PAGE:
It was over a year ago now when I wrote my last post on here saying that I had dropped out of university. It quickly reflected on what a degree meant to me growing up and hinted at how those childhood expectations were punctuated by, as I put it back then, ‘a series of personal setbacks’. Reading it back over now, I realise that I never actually elaborated on what those setbacks were, which I guess makes the whole piece feel a little cryptic.
But believe it or not, the original idea upon finishing that last post wasn’t to then immediately abandon this blog altogether. Rather, I was meant to chronicle my time at university like a retroactive diary from start to end, or at least from the point when things started to go a bit wrong. The hope was that it could be a method for me to order the chaotic and painful memories I have of that time, and in the process understand the rationale behind my erratic behaviour. Needless to say that wasn’t entirely successful. I spent countless nights throwing up my most intimate experiences, recounting thoughts and feelings that I had left unsaid, and remonstrating myself for acting so sullen for so long. It was therapeutic, and it spilled out readily enough onto the page, but it was a fractured and confused mess. I couldn’t bring myself to send it out into the world and let my digital footprint be this warped, melancholic echo. Maybe it was just too soon for me to reconcile emotions that still felt so raw and contradictory, but the irony wasn’t lost on me – I had just left my degree studying English Literature, yet couldn’t muster together the words to express my own story.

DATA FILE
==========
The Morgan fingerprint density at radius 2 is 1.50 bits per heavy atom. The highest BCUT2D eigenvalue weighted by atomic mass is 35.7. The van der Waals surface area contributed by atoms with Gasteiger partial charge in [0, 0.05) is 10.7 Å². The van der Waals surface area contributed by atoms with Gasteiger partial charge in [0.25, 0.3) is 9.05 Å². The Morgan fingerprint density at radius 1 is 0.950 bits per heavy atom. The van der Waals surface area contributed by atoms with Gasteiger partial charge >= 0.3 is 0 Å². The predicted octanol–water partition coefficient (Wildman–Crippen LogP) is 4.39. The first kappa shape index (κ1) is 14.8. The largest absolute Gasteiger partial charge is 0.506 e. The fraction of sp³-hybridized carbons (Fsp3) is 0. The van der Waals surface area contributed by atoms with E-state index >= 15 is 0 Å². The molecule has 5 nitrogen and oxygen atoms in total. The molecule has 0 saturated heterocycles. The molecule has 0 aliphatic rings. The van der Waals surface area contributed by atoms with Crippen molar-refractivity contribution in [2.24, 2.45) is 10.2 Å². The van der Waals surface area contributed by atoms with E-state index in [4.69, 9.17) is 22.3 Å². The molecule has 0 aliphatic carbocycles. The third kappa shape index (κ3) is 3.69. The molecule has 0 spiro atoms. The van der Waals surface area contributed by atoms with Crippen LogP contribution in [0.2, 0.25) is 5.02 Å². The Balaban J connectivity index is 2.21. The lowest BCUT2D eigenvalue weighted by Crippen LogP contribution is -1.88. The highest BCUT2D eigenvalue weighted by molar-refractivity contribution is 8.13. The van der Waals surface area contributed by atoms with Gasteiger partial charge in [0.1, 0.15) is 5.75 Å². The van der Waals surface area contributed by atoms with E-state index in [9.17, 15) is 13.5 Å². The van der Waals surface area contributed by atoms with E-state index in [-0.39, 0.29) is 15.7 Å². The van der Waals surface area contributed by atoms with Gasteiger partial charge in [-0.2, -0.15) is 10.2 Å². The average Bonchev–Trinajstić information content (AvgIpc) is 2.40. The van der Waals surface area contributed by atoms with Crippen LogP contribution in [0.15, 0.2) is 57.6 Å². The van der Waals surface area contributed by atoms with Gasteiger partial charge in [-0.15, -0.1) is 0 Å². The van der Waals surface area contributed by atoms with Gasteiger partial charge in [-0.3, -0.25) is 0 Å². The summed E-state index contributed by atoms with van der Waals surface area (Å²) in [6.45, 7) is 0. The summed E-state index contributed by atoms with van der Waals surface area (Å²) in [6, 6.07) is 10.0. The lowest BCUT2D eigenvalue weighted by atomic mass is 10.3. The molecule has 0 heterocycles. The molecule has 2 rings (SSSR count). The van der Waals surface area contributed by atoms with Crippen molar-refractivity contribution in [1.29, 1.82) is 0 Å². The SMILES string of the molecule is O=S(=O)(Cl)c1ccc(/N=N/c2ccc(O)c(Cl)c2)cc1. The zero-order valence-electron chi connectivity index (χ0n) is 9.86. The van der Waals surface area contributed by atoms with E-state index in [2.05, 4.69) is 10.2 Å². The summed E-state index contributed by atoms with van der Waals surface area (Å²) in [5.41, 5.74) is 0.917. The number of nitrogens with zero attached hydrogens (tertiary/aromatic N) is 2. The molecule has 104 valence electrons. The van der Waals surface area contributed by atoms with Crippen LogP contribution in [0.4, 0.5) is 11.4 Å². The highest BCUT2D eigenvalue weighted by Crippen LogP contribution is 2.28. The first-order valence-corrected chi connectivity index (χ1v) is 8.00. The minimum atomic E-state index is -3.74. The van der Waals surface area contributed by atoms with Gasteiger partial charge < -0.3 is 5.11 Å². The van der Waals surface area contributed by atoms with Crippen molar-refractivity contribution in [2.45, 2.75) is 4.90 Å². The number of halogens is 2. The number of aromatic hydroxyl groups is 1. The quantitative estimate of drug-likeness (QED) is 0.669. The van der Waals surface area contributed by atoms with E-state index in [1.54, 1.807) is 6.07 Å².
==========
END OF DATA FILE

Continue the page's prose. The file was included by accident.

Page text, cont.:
And in a way what happened to that idea also happened to my life as a whole. Caught between lingering after the past and realistically planning for the future, I’ve let myself become a shambling shadow of my former self, drained of energy and simply tolerating the routine of the present day. It’s a coping mechanism, but a horribly ineffective one. Like clockwork I have tremors of grief and inwardly rail against the inertia and repetitiveness of the days gone by, and every time those conflicts are placated with hollow promises for what I’ll do in the days to come. Before you know it the week’s over. Next week for sure. And so the pattern goes. So much wasted time, I can almost feel its weight accumulating by the minute, grinding me to a halt.
I should fill in the blanks. What were those ‘personal setbacks’ that made me seize up and refuse to acknowledge a world independent from my own? I could sit here all day and tell you about every little thing that went wrong, perceived injustices that have been magnified and blown out of proportion over time. But in reality it all turns upon one event: in 2013 my dad died to Non-Hodgkin’s lymphoma, a type of blood cancer. What should I say about my dad? How can I faithfully summarise who he was, how I perceived him, in just a few sentences? After many failed attempts, I concluded that whatever I write would be inadequate. It feels absurd to even attempt to contain his life within these words, the task is too huge and I refuse to do it. Sorry. Besides, the time for eulogies passed years ago, no need to dredge up childhood memories now.